I’ve been an unabashed Beatles fan since I was twelve. To me, it’s simply a given that they were the single most prolific, creative, and deservedly popular musical entity of the past fifty-five years—the rock era. Their music and chemistry straddle generations—my ‘tween and teen-aged kids love the Beatles’ songs and movies as much as I did when I was their ages, maybe more. The very first song my nine-year-old loaded onto his iPod was “Octopus’s Garden.”
Their eclectic range—particularly when one bears in mind the fact that their entire recorded output was produced in about a seven-year span—is staggering. From the buoyant, irresistible sound of their early period, through their more reflective and challenging middle years, to their final, experimental, more expansive phase, it’s almost impossible to make the blanket statement, “I don’t like the Beatles’ music.” There’s too wide a range of styles to not find at least one album—one song—that appeals to you. In fact, I tend to get a trifle defensive when people make claims of musical superiority regarding perceived challengers to the throne, like, say, the Rolling Stones or the Beach Boys. And I like the Rolling Stones—but, more or less (as Mick Jagger once described them) as a complement to the Fabs.
Not so much the Beach Boys. A few of their singles have resonated with me to varying degrees over the years, like “Help Me Rhonda,” “Good Vibrations,” the anthemic car song “I Get Around,” and its flipside, the transcendent “Don’t Worry Baby,” but for the most part I find their catalog singularly irritating. The early “surfin’” tunes, which feature Mike Love at his fingernails scraping the chalkboard shrillest, “Fun Fun Fun,” Beach Boys’ Party, the obscenely over-played “California Girls,” that annoying, repetitive song from that annoying, obnoxious movie, Cocktail, all send tremors of nausea rumbling through me.
And yet, the Beach Boys made one of my favorite albums, Pet Sounds.
Oddly enough, I didn’t discover Pet Sounds until I was in my thirties. But immediately upon hearing it, some mystic chord of collective unconscious memory was struck, bringing forth a wave of inexplicable, bittersweet . . . call it nostalgia, for lack of a better word, a conduit back in time to my teenage years. Somehow, the burgeoning musical genius of Brian Wilson, shut up in his room somewhere in California (and the poetic genius of ad man/lyricist Tony Asher, wherever he was), creating the preeminent musical expression of ‘60s teenage angst, longing, love, and dreams, reached out across two and a half decades and moved me.
It doesn’t possess the scope of, or cut as wide a swath of sophistication as Rubber Soul (Wilson’s creative impetus for making Pet Sounds) or Revolver, the best back-to-back rock LP releases ever—I'm speaking of the UK versions, not the US bastardizations; though it was the US RS that inspired Wilson—but it is more focused and may very well be the finest pop album ever, encompassing all the youthful hopes and fears of the pre-psychedelic, more innocent early-to-mid 1960s—before they became The Sixties. It’s an inward-looking, male version of the Ronettes, taken to the next level.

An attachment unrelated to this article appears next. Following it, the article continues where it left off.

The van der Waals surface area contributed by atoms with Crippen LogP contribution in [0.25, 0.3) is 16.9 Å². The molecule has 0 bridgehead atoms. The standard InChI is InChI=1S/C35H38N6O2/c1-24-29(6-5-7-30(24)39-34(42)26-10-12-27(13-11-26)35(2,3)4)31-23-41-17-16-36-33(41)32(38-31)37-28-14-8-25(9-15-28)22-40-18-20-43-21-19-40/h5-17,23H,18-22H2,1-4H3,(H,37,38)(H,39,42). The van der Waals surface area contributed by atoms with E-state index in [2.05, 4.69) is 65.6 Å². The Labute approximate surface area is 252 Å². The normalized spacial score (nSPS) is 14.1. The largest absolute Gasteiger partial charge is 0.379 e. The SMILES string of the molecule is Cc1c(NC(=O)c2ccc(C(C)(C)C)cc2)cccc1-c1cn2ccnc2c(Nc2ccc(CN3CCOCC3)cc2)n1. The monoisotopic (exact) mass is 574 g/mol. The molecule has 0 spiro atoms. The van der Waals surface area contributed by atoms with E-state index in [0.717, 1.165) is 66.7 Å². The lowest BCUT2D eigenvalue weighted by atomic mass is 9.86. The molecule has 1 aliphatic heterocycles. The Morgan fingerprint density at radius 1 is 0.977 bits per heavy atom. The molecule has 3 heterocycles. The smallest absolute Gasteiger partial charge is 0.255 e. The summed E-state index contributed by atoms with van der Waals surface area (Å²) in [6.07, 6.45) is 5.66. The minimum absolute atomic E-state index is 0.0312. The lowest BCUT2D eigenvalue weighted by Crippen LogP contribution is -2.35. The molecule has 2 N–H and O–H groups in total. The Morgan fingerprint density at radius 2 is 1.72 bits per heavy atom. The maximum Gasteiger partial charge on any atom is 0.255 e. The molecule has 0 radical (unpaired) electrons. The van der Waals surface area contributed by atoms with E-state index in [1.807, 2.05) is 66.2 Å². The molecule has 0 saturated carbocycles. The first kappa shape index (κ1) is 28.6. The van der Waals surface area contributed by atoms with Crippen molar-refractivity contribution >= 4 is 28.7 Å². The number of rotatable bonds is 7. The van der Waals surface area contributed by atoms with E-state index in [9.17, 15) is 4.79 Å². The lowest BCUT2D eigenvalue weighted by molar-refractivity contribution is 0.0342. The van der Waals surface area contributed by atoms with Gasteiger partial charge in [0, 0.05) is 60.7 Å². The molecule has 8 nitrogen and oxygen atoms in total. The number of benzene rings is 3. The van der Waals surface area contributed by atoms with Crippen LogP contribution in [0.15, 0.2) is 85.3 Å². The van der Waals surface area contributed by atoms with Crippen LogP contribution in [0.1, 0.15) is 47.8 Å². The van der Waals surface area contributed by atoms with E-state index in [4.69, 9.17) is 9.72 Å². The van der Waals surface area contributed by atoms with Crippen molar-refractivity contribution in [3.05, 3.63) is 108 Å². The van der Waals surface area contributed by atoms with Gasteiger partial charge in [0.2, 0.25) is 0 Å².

Rock “groups”—which is what bands were called in the 1960s—all began life in search of a new “sound” that would attract the attention of DJs and the hearts and minds of a newly affluent generation of teenagers and adolescents who were growing up in the economically sound post-World War II era. Pet Sounds, like the best of everything the Beatles had to offer, sounded like nothing ever had before. It wasn’t a big hit by Beach Boys standards upon its initial release, reaching number 10 on Billboard’s album charts, but its very existence was enough to drive the creatively competitive Paul McCartney to drive the Beatles to produce Sgt. Pepper’s Lonely Hearts Club Band*, by consensus the ultimate ‘60s concept album. For me, it’s Pet Sounds.
* Paul would eventually pay tribute to his second-favorite album in 1971, in the "Long Haired Lady"/"The Back Seat of My Car" song sequence that closes Ram.
The mutual admiration society meets in 2002.
Strictly speaking of course, PS isn't really a Beach Boys album. It's Brian Wilson's vision, his sweat and toil and tears, his baby—with an emphatic nod to his backing band on PS, the Wrecking Crew, Phil Spector's house band on all those classic Wall of Sound singles he produced in the early '60s, immediate ancestors of PS. Sadly, with the storied and agonizing demise of PS's follow-up, Smile, and Brian's ensuing drug-induced recession into near oblivion, the Boys soon became not much more than a glorified oldies band, a shadow of which they remain to this day.
Like most pop culture entities—movies, TV shows, songs, and LPs—Pet Sounds is of its time. I’m sure older baby boomers who were in their teens when it was first released certainly have a stronger bond with it than I do (I was seven, and, as mentioned, was oblivious to it—though not to the Beatles, who were ubiquitous). Yet, like all entities that ultimately come to be considered classics, I imagine it continues to resonate with others who weren’t of that era, just as Casablanca and "Sing, Sing, Sing" do with many who weren't yet born when those American icons were released.
I’ll leave it to the experts and musicologists to dissect each song and examine its intricacies, subtleties, and influences (which has been done ad infinitum). The best I can do to champion Pet Sounds is merely attempt to relate the effect it has had, as a whole (and Pet Sounds must be swallowed whole), on me. Besides, I don’t want to destroy the magic, or the state of near-bliss that is summoned up when I listen to this masterpiece, by putting it under a microscope.
© Jon Oye, 2011